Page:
Before BIGGS, Chief Judge, and GOODRICH and GANEY, Circuit Judges.
This is an appeal from a judgment of conviction under 18 U.S.C. § 659 for possession of goods stolen from interstate commerce, knowing them to be stolen. The goods in question were a Bell & Howell motion picture projector and two Rolleicord cameras.*fn1 The case has been here before and was sent back for a new trial because of what the Court found to be erroneous instructions to the jury. United States v. Allegrucci, 3 Cir., 258 F.2d 70 (1958).
The appellant first argues that the evidence in the case is insufficient to sustain the conviction. The statute is a technical one and requires the Government to prove the allegation that the goods were stolen from one of various enumerated places.*fn2 Here, the indictment charged that the goods had been stolen from Railway Express Agency platforms, to which they had been delivered by employees of the express company. This Court, upon the prior consideration of the case, said:
"There was ample evidence from which the jury could have found in this case that the goods involved in the indictment * * * were stolen from the platforms on which they had been placed in the course of movement in interstate commerce * * *."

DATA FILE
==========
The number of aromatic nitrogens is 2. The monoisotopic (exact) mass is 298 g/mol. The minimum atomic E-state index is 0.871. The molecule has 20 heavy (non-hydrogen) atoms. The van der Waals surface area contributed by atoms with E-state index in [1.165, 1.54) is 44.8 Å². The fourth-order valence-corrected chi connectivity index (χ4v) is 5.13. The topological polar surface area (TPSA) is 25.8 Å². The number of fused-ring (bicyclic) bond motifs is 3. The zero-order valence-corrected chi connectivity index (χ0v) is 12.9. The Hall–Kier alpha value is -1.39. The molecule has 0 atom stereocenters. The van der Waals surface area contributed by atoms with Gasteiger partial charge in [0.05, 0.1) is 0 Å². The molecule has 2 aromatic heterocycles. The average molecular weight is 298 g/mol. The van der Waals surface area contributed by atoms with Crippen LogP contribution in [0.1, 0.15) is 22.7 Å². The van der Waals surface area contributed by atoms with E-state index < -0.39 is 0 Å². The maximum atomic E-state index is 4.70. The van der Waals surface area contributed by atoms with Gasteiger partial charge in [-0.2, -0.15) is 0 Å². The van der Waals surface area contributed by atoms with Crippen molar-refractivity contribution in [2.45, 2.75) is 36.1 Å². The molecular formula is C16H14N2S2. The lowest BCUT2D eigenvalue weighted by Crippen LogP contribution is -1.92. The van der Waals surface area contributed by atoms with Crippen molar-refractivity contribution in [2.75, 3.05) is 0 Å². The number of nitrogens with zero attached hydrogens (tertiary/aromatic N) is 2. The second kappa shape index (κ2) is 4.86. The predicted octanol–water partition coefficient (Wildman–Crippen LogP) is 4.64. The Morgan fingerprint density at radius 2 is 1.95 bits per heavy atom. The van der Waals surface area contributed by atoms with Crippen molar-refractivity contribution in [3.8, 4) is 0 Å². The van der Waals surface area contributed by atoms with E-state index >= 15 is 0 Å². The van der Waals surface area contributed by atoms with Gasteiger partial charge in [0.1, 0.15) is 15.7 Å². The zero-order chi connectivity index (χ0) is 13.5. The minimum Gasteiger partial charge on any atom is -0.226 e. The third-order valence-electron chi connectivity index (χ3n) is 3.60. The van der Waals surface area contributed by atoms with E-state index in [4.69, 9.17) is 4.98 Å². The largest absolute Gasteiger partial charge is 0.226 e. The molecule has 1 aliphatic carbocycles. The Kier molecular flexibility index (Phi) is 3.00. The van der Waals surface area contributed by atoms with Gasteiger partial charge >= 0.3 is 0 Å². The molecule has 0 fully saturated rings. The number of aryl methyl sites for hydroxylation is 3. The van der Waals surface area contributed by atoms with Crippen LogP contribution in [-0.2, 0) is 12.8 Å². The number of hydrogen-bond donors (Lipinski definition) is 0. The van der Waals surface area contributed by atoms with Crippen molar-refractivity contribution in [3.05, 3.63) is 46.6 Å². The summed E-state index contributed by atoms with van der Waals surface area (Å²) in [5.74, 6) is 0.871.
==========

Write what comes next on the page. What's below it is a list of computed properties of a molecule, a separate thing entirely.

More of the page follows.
The goods were shipped from New York City to points in West Virginia, Texas and Florida. They were not received by the consignees and the Government's theory is that they were stolen from the platforms of the Express Agency in the Long Island City Terminal and the Eleventh Avenue Terminal, respectively. The defense claims that at the second trial there was evidence which showed conclusively that the goods were not stolen from either platform of the Express Agency but were regularly forwarded into the channels of interstate commerce. If this testimony - by two drivers of the Express Agency - thus showed that the goods were not stolen from the platforms and the jury accepted the testimony, then the specific crime for which the defendant was indicted has not been committed. Each driver concerned told of his delivery of the article in question to the platform. Neither got a receipt upon the delivery of the package. We do not see from the testimony that the "sorting room" which the drivers talked about under skillful examination by defendant's counsel is any separate and distinct room on either of the station platforms. The photographs introduced - so far as they show anything - seem to show that the "sorting area" is just a part of the general loading and unloading platform. Because the argument is pressed with some vigor, we set out in Appendix I to this opinion the full testimony concerning this point as it was given to us by the defendant. Our conclusion from the testimony is that, taken most favorably to the defendant, it is inconclusive and certainly nothing upon which a court should take the question of theft from the platform away from the jury.